1. 23
  1.  

  2. 3

    A very welcome development.

    I am hopeful this will translate to support for the imminent very cheap first wave of SBCs based on Allwinner D1.

    These will not have much RAM, and the likes of Linux will crawl on them. If alternatives work any better (as should be the case), this will help build understanding of Linux not being the “end it all” in OS design, a silly mentality that’s nonetheless widespread.

    1. 3

      I suspect that attitude has a lot to do with software (mostly browsers, but other things as well) being available on Linux. Last I checked, Haiku is stuck on some ancient version of Firefox. To me, and most other people, I suspect, that relegates to it “toy operating system” status. It’s a very impressive and fascinating toy, but a toy nonetheless.

      1. 1

        Favorite piece of software not available

        “toy operating system” status

        I disagree, but that’s fair. We don’t all see the world the same way. That is a good thing.

        1. 4

          Characterising a modern web browser as ‘someone’s favourite piece of software’ is a bit misleading. For a desktop operating system, you can work around pretty much everything except a modern browser being available.

          1. 2

            Sure, but it’s not the OS developer’s fault that web standards got so complicated or that those who make browsers do not care about operating systems that aren’t already mainstream.

            Branding these unfavored OSs with Toy status isn’t just insulting these efforts to advance the field, but also defeatist: A VM, or a remote desktop or VNC client connected somewhere with a web browser will make do. I am not alien to doing this, and it ends up being quite survivable. This is how web browsing was done on e.g. Genode, until they got a port of a webkit-based browser running.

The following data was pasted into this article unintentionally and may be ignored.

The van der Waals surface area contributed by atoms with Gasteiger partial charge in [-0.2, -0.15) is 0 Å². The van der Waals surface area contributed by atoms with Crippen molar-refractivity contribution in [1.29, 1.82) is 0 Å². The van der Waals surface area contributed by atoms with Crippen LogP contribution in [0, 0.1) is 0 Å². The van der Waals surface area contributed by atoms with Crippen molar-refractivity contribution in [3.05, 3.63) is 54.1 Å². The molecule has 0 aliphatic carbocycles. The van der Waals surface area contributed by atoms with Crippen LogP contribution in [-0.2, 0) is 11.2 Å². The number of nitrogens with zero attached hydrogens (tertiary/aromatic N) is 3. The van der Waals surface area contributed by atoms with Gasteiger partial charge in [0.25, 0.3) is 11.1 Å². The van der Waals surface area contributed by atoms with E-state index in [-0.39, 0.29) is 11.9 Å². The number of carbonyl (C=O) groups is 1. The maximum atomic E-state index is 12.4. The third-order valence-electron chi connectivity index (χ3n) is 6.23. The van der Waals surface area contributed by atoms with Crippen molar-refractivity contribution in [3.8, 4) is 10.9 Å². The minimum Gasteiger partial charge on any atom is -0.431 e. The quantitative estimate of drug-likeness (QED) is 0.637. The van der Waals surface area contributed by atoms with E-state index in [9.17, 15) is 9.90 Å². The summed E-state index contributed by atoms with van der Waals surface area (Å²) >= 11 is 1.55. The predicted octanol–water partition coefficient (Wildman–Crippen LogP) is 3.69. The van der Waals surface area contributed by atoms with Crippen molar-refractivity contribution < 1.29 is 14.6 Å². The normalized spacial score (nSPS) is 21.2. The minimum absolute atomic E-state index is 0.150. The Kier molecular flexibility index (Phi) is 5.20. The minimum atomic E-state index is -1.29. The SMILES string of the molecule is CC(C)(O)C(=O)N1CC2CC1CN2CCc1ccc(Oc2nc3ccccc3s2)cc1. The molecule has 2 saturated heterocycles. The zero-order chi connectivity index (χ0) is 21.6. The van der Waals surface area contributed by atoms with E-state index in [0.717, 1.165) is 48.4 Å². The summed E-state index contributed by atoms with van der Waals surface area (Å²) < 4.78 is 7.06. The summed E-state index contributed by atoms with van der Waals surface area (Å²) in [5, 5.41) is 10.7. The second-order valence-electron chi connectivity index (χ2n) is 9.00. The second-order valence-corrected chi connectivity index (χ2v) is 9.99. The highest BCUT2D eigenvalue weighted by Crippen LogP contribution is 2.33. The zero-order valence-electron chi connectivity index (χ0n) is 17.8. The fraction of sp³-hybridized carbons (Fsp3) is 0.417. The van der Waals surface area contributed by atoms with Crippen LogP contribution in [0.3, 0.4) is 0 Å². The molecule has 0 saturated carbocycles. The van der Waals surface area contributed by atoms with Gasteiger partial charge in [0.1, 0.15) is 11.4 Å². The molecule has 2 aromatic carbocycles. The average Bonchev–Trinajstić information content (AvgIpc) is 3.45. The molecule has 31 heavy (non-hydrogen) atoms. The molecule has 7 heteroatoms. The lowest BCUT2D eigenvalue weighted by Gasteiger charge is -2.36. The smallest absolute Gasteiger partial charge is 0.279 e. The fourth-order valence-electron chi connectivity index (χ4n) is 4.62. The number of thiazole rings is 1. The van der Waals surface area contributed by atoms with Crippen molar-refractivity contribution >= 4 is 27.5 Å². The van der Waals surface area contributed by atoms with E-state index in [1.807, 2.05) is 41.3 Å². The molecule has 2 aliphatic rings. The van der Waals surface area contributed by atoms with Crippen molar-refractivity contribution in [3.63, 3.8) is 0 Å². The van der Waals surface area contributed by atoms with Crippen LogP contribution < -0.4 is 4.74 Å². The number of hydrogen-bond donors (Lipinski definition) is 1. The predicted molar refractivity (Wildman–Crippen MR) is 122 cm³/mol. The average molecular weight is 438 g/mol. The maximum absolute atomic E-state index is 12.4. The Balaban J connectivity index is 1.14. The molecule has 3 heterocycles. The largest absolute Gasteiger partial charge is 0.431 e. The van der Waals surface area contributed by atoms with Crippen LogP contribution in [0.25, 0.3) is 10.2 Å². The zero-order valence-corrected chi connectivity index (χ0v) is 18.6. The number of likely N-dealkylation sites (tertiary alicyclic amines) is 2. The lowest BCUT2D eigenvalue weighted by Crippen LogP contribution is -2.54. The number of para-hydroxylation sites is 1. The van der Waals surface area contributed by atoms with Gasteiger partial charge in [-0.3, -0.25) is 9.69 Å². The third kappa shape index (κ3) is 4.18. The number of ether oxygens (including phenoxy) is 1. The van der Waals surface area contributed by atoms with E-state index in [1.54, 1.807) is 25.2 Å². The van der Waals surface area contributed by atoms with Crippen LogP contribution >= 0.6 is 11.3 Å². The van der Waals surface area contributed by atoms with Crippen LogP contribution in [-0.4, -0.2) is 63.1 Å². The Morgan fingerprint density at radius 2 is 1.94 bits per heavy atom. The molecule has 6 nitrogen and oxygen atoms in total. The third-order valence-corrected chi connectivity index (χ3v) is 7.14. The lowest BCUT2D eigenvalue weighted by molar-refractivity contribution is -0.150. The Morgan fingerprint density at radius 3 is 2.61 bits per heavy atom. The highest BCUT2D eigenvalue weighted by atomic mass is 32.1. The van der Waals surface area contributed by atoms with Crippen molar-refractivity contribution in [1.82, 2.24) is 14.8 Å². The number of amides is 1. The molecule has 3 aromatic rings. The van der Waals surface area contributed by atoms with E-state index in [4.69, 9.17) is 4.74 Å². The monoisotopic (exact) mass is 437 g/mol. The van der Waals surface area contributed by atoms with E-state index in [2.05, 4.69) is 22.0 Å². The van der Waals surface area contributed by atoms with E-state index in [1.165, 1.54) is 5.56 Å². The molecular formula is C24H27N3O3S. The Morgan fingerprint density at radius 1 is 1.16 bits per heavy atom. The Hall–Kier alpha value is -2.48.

For that matter, you’d have to give up on RISC-V too (and call it a Toy ISA), as even if you were to run Linux on a RISC-V processor, Chrome/Firefox aren’t running, yet.

      2. 2

        I’ve had access to a 1.0 GHz D1 Eval Board with 512 MB for a couple of weeks. With just people ssh’ing into it there is plenty of free memory:

        Tasks:  70 total,   1 running,  69 sleeping,   0 stopped,   0 zombie
        %Cpu(s): 40.9 us, 59.1 sy,  0.0 ni,  0.0 id,  0.0 wa,  0.0 hi,  0.0 si,  0.0 st
        MiB Mem :    488.3 total,    199.0 free,     36.7 used,    252.7 buff/cache
        MiB Swap:      0.0 total,      0.0 free,      0.0 used.    440.4 avail Mem 
        
          PID USER      PR  NI    VIRT    RES    SHR S  %CPU  %MEM     TIME+ COMMAND   
          729 root      20   0  199984   2496   2088 S  84.2   0.5   2845:18 tt        
        23793 sipeed    20   0    5152   2544   2004 R  10.5   0.5   0:00.05 top       
            1 root      20   0    2092    600    212 S   0.0   0.1   0:07.89 procd     
        
        sipeed@MaixLinux:~$ uptime 
         07:35:09 up 2 days, 22:52,  2 users,  load average: 2.16, 2.15, 2.10
        

        For command line use it’s fine with 512 MB. I expect for basic X with emacs, xterms etc that would be fine too. Of course a real web browser would eat RAM and you’d want a $50 board with 2 GB (my guess) not a $10 or $12 board with 256 MB or 512 MB. Those will be excellent competitors to the Pi Zero.

        1. 1

          Those will be excellent competitors to the Pi Zero.

          Depending on power efficiency, they should compete well against Pi 1 and Pi 2, which I understand are still being made.

          These boards are the better Raspberries in many regards, such as their reliability (they are very mature and well understood by now) and power draw.